Meet The Editors: Annabelle and Carlotta from Synaesthesia Magazine

In the second of our Meet The Editors feature, we talk to Carlotta Eden and Annabelle Carvell founders and editors of Synaesthesia Magazine. Synaesthesia is an exciting publication which mixes fiction, non-fiction, poetry and visual art to produce a vibrant sensory experience for the reader.


Carlotta Eden and Annabelle Carvell Illustration by Zoe Neilson
Carlotta Eden and Annabelle Carvell Illustration by Zoe Neilson


Jen: Can you tell us a little about how you came to set up Synaesthesia?

Carlotta: I think Annabelle should take this one. She is the reason we are here.

Annabelle: The idea kind of came in three parts. Firstly, I was unemployed and desperately wanted a project. Secondly, I loved the word ‘synaesthesia’. Thirdly, I really wished I’d have got to know Carlotta more at university ­­– something just clicked with us when we talked writing (we both had creative writing workshops together in our last year). We had to find our feet and our flow a little, naturally, but with each issue, Synaesthesia Magazine just keeps surprising us.

Carlotta: We did some research behind synaesthesia and felt massively inspired by the whole concept – criss-crossing senses, blurring the lines between involuntary responses to light and sound and touch. It’s fascinating, so when Annabelle mentioned creating a literary and arts magazine based on this way of thinking, this phenomenon, I just immediately said yes yes yes.

Jen: Why did you decide to call the magazine Synaesthesia?

Carlotta: We love the word and what it means and the people who have it – they are fascinating to talk to, because they see the world with this edge that is at once beautiful and complex and sometimes frustrating but always inspiring. We think writers and artists have that edge too. It’s just a gorgeous word and it sums up our entire ethos, everything about it.

Annabelle: When I hear the word synaesthesia, I see implosions and explosions all at once. I see colours and words and faces all moving so rapidly that it’s impossible to pin it down. Isn’t that an exciting basis for a magazine?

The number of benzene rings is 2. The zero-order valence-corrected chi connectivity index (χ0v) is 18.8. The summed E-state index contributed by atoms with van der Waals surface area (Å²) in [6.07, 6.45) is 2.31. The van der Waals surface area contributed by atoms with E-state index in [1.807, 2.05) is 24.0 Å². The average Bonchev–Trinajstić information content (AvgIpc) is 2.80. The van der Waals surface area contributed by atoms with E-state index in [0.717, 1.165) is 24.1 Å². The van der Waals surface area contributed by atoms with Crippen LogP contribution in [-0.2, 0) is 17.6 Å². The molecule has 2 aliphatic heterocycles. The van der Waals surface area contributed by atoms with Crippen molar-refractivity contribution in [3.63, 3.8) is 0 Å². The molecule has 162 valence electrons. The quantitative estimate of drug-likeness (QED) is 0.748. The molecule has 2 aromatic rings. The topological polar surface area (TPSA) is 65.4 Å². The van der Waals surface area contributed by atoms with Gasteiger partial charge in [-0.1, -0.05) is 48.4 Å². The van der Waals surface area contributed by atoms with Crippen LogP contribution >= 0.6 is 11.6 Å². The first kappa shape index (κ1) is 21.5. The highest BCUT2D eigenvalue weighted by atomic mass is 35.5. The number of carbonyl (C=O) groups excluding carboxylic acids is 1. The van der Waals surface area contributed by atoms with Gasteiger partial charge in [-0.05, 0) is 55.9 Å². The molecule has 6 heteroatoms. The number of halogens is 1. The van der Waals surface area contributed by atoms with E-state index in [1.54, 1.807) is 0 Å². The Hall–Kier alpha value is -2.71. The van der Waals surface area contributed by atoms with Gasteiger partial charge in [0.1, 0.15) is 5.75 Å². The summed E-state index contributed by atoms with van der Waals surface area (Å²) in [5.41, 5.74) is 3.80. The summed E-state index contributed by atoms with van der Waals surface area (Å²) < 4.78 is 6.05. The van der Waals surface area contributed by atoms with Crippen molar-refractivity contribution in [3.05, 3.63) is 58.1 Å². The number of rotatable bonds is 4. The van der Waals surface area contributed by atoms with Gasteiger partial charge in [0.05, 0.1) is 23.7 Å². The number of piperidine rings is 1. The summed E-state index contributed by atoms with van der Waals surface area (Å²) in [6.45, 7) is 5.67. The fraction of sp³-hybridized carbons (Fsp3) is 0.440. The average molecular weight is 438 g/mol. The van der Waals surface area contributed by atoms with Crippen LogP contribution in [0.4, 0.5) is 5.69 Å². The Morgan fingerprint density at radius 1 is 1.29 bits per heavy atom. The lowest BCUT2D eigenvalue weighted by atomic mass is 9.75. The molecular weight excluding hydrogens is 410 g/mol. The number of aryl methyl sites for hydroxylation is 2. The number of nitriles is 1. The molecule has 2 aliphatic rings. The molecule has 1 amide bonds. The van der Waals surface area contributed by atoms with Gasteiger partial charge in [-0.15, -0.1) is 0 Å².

Jen: You publish using themed editions. How do you choose a theme?

Annabelle: Choosing themes is probably one of the most fun aspects of Synaesthesia Magazine, because we just know that whatever theme we choose, it can spiral and explode in so many different directions. We keep our choosing process very basic – we bounce our ideas back and forth, we use a thesaurus, we think of our favourite things and play the ‘word association’ game. Once we’ve hit an idea that seems to really resonate with both of us, there’s instant chemistry not only between each other, but we suddenly fall in love with that theme.

Carlotta: We don’t usually settle on a theme until we have a word or a phrase that instantly resonates. For us, themes are titles ­– they can be loosely interpretated, but they run the show. We’ve got a theme coming up this year that is unlike any that we’ve done before and I am so, so pumped.

Jen: You have two chief editors and one sub-editor, how do you work together to produce each issue?

Carlotta: Caroline (our sub-editor) joined us recently and it’s been a godsend. Annabelle and I did everything beforehand. Caroline helps us panic less before a publishing date because she proofreads the whole magazine with sharp eagle eyes and sorts out any discrepancies. Annabelle and I manage a pretty neat balance too – we split submissions in half and once it comes to making any decisions we look at all the submissions together. We usually end up agreeing with each other!

Annabelle: To begin with, we were new and finding our feet – we still are – but these days we seem to have more of a process. It’s helping us to get more organised, because the more submissions we receive, the more we need to be organised so we can keep on top of things. This isn’t our day job, as much as we’d love it to be, so any preparation in advance really helps us to keep things streamlined!

Carlotta: We also all live far away from each other so everything we do is via email, Facebook, Whatsapp or Skype. When we do end up seeing each other it’s actually really hard just to hang out, because we get really excited about the magazine and what we can do next and where we can take it. Then we drink sherry and talk boys.

Jen: How do you choose pieces for the magazine? Does the artwork sometimes determine the stories and poems that get selected or vice versa?

Carlotta: We commission artwork all year round. We’ll try and cement what themes we want at the start of the year and then we’ll begin contacting artists to see if they’re interested in contributing. Once we begin confirming submissions for an issue, we’ll either contact an artist to help illustrate, or see if we’ve got a fitting piece of art!

Annabelle: Equally, we like to try to get a balance as well. It’s synaesthesia, but it’s ekphrasis too. We want the visual art to be just as important as the written submissions. Yes, we’re writers, it’s what we know best. But we appreciate what visual art can do for writing, and vice versa. They both illustrate the other.

Jen: What kind of stories and poems do you look for? Is there such a thing as a Synaesthesia story or poem?

Carlotta: I think without meaning to – yes. I don’t think we started getting a sense of who we were until our fourth issue – ‘Seven Deadly Sins’. That’s the first time we began commissioning artists. We like grit, something punchy and raw. Our best stories are succinct, simple. Our best poems are playful, short, honest. We like stories 1,000 words or under because that hones in on a moment. We noticed the most read stories in our issues were the ones that did exactly that – and even though they were shorter, readers stayed on those pages longer. Maybe they didn’t want to let them go?